Bangladesh Prime Minister Calls for Research to Support Development

Prime Minister Sheikh Hasina with Shenggen Fan and Akhter Ahmed

From L-R: Prime Minister Sheikh Hasina with Shenggen Fan, and Akhter Ahmed and Md. Shafiqul Karim of IFPRI Bangladesh

Bangladesh has made remarkable progress towards the Millennium Development Goals (MDG). During my visit this week with Prime Minister Sheikh Hasina together with Akhter Ahmed, leader of IFPRI’s Bangladesh Policy Research and Strategy Support Program (PRSSP), I applauded her on her able and dynamic leadership.

At our meeting, Prime Minister Hasina emphasized the importance of evidence-based research in country-level policymaking. She called for more research to support Bangladesh’s development agenda and also lauded IFPRI’s research and contributions to food security and nutrition in the country.

As a dedicated and decisive leader, Prime Minister Hasina expressed her unwavering concern for the poor and hungry. She noted the government’s support for smallholder farmers, improved food production, and national food security; social protection and its link to education and health; building resilience against recurring shocks like floods and cyclones; and women’s empowerment.

Bangladesh is a role model in MDG achievement—it is on track or has already achieved five of the eight MDGs. According to the latest MDG progress report, improvements have been made in poverty reduction, gender equality in primary and secondary school enrollment, and child and maternal mortality ratio reduction, among others. However, progress remains slow in important areas such as hunger reduction, better nutrition, good sanitation, environmental sustainability, and certain aspects of gender parity.

Indeed, Bangladesh’s remaining issues in food security and nutrition require more attention. For example, almost one in two children under age five is either stunted, anemic, or iodine deficient. In addition, soil degradation, scarce natural resources, as well as growing frequency and intensity of extreme weather events—signals of climatic change—put at risk the country’s food production.

IFPRI and CGIAR have been supporting the government to address some of these challenges. IFPRI’s country strategy support program in Bangladesh led by Akhter Ahmed is focused on generating applied research to fill knowledge gaps on critical food security and agricultural development issues. Among several contributions, the PRSSP identified key issues, barriers and drivers that supported the development of Bangladesh’s Country Investment Plan for agriculture, food security and nutrition. The Agricultural Policy Support Unit (APSU) is a major PRSSP achievement toward building long-term analytical capacity within the Ministry of Agriculture, as it is an opportunity to promote important policy reforms to increase incomes of smallholder farmers and develop a nutrition- and gender-sensitive agriculture sector in Bangladesh. In 2013, the PRSSP’s research on onion prices assisted the government in making short-, medium- and long-term policy decisions on onion imports.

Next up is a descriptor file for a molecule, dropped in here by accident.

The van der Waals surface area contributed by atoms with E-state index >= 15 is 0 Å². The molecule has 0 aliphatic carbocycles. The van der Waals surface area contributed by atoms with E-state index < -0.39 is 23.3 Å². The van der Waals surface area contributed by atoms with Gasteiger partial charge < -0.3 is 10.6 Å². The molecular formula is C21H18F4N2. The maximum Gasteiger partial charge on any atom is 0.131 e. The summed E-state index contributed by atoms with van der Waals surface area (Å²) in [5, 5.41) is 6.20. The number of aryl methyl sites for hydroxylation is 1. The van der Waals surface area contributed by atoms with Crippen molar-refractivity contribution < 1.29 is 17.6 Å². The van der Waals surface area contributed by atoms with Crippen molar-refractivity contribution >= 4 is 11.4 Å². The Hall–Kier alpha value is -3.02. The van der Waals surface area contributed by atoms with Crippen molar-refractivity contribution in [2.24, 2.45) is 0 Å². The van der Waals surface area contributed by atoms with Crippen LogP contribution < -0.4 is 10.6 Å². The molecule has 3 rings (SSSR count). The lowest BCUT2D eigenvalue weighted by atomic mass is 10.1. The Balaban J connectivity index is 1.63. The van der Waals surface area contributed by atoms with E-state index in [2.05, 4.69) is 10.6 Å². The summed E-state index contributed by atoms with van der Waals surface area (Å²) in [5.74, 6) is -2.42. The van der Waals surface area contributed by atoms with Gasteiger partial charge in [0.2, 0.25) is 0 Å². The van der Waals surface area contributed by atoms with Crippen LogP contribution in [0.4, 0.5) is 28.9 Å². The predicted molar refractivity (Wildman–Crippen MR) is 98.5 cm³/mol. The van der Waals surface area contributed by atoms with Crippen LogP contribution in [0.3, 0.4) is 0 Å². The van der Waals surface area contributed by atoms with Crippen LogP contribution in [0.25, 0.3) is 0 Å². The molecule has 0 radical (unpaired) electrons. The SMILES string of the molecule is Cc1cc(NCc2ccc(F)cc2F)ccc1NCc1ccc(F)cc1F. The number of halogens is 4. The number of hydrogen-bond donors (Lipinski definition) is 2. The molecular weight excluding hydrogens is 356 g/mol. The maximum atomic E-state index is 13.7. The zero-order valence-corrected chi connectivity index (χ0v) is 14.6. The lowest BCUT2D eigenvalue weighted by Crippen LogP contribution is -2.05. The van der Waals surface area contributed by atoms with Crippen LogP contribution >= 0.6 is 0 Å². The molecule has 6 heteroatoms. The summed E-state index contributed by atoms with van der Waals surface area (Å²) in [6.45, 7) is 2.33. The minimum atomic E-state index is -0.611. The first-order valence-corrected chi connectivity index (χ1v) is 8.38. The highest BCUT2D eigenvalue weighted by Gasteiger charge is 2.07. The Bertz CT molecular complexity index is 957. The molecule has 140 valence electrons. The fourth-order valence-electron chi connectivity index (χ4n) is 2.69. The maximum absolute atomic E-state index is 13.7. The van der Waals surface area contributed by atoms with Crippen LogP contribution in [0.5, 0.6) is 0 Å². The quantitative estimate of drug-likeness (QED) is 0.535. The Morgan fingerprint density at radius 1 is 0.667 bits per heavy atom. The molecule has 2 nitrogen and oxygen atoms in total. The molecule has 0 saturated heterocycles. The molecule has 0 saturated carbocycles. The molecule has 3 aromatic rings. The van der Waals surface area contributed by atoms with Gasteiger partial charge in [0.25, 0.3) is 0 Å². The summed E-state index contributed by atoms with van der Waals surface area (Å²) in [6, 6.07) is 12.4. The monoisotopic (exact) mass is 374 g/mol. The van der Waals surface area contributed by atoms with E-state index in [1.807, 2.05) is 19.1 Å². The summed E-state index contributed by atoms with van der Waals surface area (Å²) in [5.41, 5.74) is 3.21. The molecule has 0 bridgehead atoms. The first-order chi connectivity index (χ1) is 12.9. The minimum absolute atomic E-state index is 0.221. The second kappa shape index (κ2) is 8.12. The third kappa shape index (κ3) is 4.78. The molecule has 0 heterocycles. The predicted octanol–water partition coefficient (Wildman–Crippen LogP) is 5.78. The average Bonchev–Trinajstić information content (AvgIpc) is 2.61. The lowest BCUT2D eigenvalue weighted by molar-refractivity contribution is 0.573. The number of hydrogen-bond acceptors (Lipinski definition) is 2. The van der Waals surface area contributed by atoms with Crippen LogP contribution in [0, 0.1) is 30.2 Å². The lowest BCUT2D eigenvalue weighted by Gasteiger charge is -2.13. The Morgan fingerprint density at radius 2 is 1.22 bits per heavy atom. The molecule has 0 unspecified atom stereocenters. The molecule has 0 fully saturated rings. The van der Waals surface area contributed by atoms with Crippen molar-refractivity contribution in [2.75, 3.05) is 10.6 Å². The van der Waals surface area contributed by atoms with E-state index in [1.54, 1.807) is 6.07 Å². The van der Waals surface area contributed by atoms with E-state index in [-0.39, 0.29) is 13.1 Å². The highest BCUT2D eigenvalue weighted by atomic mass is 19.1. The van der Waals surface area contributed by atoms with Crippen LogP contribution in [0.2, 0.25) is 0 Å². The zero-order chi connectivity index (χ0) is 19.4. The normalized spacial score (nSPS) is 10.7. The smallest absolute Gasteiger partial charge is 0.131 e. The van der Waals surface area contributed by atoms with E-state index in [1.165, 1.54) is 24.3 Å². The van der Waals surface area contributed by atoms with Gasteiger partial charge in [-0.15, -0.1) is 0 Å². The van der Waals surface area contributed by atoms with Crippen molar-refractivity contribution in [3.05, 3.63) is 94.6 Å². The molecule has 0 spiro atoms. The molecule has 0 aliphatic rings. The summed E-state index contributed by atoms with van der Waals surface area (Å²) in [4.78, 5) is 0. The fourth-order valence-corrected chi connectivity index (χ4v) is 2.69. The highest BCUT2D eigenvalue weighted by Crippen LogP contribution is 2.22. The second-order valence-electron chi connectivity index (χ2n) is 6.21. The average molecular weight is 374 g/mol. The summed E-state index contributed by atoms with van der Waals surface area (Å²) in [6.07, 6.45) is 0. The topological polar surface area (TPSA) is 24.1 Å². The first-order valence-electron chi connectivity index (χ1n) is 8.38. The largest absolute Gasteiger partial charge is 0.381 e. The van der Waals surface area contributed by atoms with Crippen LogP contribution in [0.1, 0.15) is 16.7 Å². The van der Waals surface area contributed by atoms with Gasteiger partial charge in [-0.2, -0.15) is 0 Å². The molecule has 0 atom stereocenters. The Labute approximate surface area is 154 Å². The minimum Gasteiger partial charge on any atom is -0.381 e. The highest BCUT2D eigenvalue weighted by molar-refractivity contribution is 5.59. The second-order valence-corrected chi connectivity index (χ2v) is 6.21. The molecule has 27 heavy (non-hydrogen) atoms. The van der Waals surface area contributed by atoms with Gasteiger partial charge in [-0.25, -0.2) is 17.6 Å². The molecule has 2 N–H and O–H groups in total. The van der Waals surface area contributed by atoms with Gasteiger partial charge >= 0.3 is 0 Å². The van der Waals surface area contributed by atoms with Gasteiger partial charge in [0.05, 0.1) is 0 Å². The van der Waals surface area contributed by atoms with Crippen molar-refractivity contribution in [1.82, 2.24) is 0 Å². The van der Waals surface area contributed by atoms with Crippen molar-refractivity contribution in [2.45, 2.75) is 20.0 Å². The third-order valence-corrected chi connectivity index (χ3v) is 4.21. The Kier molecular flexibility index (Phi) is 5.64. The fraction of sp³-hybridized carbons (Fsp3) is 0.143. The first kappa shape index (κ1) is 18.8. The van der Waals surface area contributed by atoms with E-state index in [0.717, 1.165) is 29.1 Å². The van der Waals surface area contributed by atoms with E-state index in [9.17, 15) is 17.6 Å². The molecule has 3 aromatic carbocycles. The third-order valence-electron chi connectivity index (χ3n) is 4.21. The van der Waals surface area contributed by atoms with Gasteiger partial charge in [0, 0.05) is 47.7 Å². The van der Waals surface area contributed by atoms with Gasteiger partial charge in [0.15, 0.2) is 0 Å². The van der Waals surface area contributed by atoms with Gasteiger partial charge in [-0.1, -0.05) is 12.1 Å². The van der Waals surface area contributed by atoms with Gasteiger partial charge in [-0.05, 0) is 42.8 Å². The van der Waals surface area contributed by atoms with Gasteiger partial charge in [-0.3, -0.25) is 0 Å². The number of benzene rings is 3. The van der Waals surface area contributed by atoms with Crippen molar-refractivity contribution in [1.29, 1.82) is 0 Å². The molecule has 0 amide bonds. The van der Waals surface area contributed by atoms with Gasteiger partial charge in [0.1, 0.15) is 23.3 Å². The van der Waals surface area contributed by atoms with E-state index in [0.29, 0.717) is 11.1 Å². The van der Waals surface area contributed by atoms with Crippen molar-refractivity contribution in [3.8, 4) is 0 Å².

Bangladesh is the first country in the world to develop rice varieties biofortified with zinc. The development and distribution of zinc-biofortified rice varieties by HarvestPlus together with the International Rice Research Institute and other partners aims to address zinc deficiency in the country—about 40 percent of children under five, and almost two-thirds of women in Bangladesh are zinc-deficient. The delivery of zinc rice began in 2013, and is estimated to reach 500,000 households by 2016.

While such work is underway, much more can be done. In particular, the dislink between economic development and poor nutrition—especially for women and children—in the divisions of Sylhet and Chittagong, as mentioned by Prime Minister Hasina, calls for more research. IFPRI is eager and prepared to provide assistance and evidence-based support on this issue. In particular, the Women’s Empowerment in Agriculture Index (WEAI) will be of great value.

As Bangladesh has successfully halved hunger from 1990 to 2014, I am equally optimistic that the country can end undernutrition by 2025. Through Compact2025, which will be launched later this year, IFPRI looks forward to a deeper partnership with Bangladesh to scale up efforts to tackle hunger and undernutrition and also to share Bangladesh’s experiences with other developing countries.